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Originally Posted by Yakushev72 View Post
It sounds more like he is not absolutely committed to going to the CHL, so maybe he is using this speculation as bargaining chips with CSKA to get a greater commitment toward more playing time in the KHL. I hope that is true. If he does go to Canada, the QMJL is probably the best league for him, because it is noted for playing more wide open, offensive hockey than the other leagues.
he's going, no barg, chips - he's officially going, which is a mistake for his development on the ice, but a good thing for his draft position.

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07-01-2011, 10:37 AM
  #67
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Originally Posted by cska78 View Post
he's going, no barg, chips - he's officially going, which is a mistake for his development on the ice, but a good thing for his draft position.
If he mucks and grinds and proves that he is willing to smash someone's head in, I could see him going as high as the second round, which is very high for a Russian these days. Otherwise, no lower than the third round.

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07-01-2011, 02:09 PM
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If he mucks and grinds and proves that he is willing to smash someone's head in, I could see him going as high as the second round, which is very high for a Russian these days. Otherwise, no lower than the third round.
I'm being facetious, of course. But he will have to learn to play more physical hockey, and NHL owners are reluctant to use high draft picks on Russians because they may decide to go back to the KHL.

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07-01-2011, 03:18 PM
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he's going, no barg, chips - he's officially going, which is a mistake for his development on the ice, but a good thing for his draft position.
This is very heart breaking.

Russia just lost Grigorenko and Grigorenko lost an opportunity to become one of the best players in the world.

Any good players in the 1995 age group that we can get excited about for a year or two before they destroy their careers by going to CHL?

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07-01-2011, 10:50 PM
  #70
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Originally Posted by Peter25 View Post
This is very heart breaking.

Russia just lost Grigorenko and Grigorenko lost an opportunity to become one of the best players in the world.

Any good players in the 1995 age group that we can get excited about for a year or two before they destroy their careers by going to CHL?

95 supposed to be the best generation yet - 2/3 of cska and 1/2 of Dynamo, plus Nichushkin from chelyabinsk

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07-02-2011, 04:49 AM
  #71
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95 supposed to be the best generation yet - 2/3 of cska and 1/2 of Dynamo, plus Nichushkin from chelyabinsk
It doesn't matter how good they are now. They will nonetheless be ruined before they turn 20.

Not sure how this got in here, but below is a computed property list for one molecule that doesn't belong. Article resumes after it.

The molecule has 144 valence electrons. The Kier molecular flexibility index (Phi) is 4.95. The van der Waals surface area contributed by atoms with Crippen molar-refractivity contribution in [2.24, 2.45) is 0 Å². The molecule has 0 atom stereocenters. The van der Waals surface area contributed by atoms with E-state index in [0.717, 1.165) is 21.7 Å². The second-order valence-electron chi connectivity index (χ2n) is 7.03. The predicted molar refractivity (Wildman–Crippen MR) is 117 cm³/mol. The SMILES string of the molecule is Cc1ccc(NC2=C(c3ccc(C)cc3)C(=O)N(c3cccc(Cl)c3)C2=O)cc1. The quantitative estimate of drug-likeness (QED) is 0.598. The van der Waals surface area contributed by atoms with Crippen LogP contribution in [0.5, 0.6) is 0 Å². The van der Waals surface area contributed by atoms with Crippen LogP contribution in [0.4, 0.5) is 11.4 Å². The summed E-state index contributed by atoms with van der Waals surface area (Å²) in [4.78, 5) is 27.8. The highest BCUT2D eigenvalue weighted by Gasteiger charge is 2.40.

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07-02-2011, 11:10 AM
  #72
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It doesn't matter how good they are now. They will nonetheless be ruined before they turn 20.
Since these kids always think they are the ones who will beat the odds and successfully swim upstream, I think the MHL has to come up with new ways to induce them to stay. Some can be positive (whatever compensation or other material attractions are legal), some can be negative (clear-cut preference toward MHL kids over CHL kids in international competitions). The latter might have the beneficial effect of giving kids who are on the fence an incentive to stay with the MHL. The MHL has to do whatever it can to protect its best interests.

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07-02-2011, 12:35 PM
  #73
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Since these kids always think they are the ones who will beat the odds and successfully swim upstream,
Why do they do this? Why can't they just follow the footsteps of Malkin, Ovechkin and Kuznetsov? They turned out well (before the North American effect started to regress both Malkin and Ovechkin).

We are not talking about a borderline player here. We are talking about the best prospect Russia has produced since Malkin and Radulov. Grigorenko is that good.

It would be a travesty if the CHL is allowed to ruin this great player. And he will be ruined if he goes there!

Russian hockey really cannot afford to lose players like Grigorenko to the CHL. These types of transactions will have severe consequences for the future of Russian hockey.

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07-02-2011, 01:06 PM
  #74
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Why do they do this? Why can't they just follow the footsteps of Malkin, Ovechkin and Kuznetsov? They turned out well (before the North American effect started to regress both Malkin and Ovechkin).
It's simple. It's a consequence of not having a transfer agreement.

MHL kids are being ignored by the NHL. Even great talents developed in KHL are slipping in the draft.

These kids want to play in the NHL and see (or more likely their agents view..$$$$) the CHL as the quickest way to achieve that.

Unfortunately, people do not look at the big picture.

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07-02-2011, 01:12 PM
  #75
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It's simple. It's a consequence of not having a transfer agreement.

MHL kids are being ignored by the NHL. Even great talents developed in KHL are slipping in the draft.

These kids want to play in the NHL and see (or more likely their agents view..$$$$) the CHL as the quickest way to achieve that.

Unfortunately, people do not look at the big picture.
Sweden and Finland seem to be different than Russia. There is not an exodus of best hockey talent from Sweden and Finland to the CHL.